UK Denies Ghanaian Visa To Save Sister’s Life

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UK Denies Ghanaian Visa To Save Sister's Life

A Ghanaian woman based in the United Kingdom with a rare blood cancer is being denied a life-saving transplant from her brother who is in Ghana because he doesn’t earn enough, says a charity group.

The 33-year-old Shirley Kordie has hypoplastic MDS and will leave her 4-year-old son, Blessing, without a mother if she is not treated.

It was learnt that her brother Joseph, who resides in Ghana, is a “perfect” stem cell match but his visa application was denied by the Home Office in UK due to his “financial circumstances”.

At the moment, she is entirely reliant on blood transfusions to reduce her life-threatening anaemia and her reduced white blood cells put her at high risk of infection. 

“My life is in danger – I need to get my life back for my son. I have my little boy, and I want to live for him,” the BBC reported Ms Kordie as saying.

The Home Office also said it was “urgently reviewing” the case.

In a previous letter to Shirley, the Home Office said:

“While I am aware of the importance of family contact and the compassionate nature of your application, I must, however, also consider your personal and financial circumstances in Ghana when addressing your application.”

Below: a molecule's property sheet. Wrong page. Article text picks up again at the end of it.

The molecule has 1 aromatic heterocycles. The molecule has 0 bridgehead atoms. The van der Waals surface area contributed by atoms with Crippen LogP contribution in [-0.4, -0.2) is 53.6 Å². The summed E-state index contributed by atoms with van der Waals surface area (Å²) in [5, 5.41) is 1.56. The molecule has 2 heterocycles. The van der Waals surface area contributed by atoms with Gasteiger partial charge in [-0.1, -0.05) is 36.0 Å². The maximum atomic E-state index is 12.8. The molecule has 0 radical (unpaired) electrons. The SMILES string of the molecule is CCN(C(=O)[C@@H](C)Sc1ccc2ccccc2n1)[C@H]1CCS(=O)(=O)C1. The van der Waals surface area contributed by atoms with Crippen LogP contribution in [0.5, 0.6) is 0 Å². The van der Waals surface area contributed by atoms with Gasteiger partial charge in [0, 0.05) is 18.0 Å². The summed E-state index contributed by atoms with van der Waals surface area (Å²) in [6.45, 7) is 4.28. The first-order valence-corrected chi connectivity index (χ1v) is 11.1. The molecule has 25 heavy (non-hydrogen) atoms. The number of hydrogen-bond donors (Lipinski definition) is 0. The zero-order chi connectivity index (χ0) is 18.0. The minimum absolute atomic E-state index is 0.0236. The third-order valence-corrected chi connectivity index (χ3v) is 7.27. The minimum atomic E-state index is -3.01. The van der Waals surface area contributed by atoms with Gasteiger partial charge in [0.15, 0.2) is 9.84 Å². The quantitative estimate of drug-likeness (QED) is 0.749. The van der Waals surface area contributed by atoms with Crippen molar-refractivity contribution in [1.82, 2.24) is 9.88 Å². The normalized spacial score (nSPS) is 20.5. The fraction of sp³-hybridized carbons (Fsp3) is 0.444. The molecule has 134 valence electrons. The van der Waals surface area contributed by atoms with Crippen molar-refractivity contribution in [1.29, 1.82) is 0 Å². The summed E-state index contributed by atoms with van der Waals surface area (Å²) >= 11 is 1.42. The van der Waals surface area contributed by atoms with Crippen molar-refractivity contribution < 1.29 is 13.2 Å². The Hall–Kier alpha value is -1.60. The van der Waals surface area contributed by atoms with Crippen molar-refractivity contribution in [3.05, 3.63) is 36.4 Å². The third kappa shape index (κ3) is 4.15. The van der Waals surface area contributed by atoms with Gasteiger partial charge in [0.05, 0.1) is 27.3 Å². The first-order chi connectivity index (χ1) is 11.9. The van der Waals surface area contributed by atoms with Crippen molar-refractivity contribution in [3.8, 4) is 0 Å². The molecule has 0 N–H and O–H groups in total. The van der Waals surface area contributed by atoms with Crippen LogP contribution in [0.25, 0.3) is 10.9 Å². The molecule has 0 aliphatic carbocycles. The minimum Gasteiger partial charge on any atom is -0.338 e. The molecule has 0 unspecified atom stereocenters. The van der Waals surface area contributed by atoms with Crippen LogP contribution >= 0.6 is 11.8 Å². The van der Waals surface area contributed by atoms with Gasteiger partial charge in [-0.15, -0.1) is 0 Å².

But in a statement released on Thursday, a spokesman said:

“We are urgently reviewing the decision and will give very careful consideration to the compassionate circumstances.”

In the wake of the development, Blood cancer charities Anthony Nolan and the ACLT (African Caribbean Leukaemia Trust) have launched a campaign to support Ms Kordie, who has been receiving treatment at Birmingham’s Queen Elizabeth Hospital.

The Anthony Nolan Trust said the reason Joseph has been refused a visa is because “he doesn’t earn enough money”.

It was gathered that a petition urging the government to reverse its decision has amassed about 10,000 signatures in 36 hours.

Joseph, a nurse himself, is unable to make the donation in Ghana, so coming to the UK is his only option, said the Anthony Nolan Trust.

The spokeswoman Amelia Chong said there were no alternative options for a donor on the international stem cell register.

“Her brother is a perfect, 10 out of 10 match for her,” she said.

“We have reviewed all those on the donor list and he is not only the perfect match, he is the only match.” “Put simply, Shirley will die without this stem cell transplant.”

Henny Braund, Chief Executive of Anthony Nolan says:

“Shirley’s best chance of recovery so she can care for her young son, Blessing, is a stem cell transplant and I am deeply concerned her brother Joseph, who is a perfect match, has been denied a visa. The Home Office has made concessions for similar cases in the past and I urge the Minister to reconsider. 

“Each passing day leaves Shirley increasingly anxious, and at increased risk of infection. His sister is in need and Joseph is ready – this situation needs to be urgently resolved so Shirley can have the treatment she so desperately needs.”



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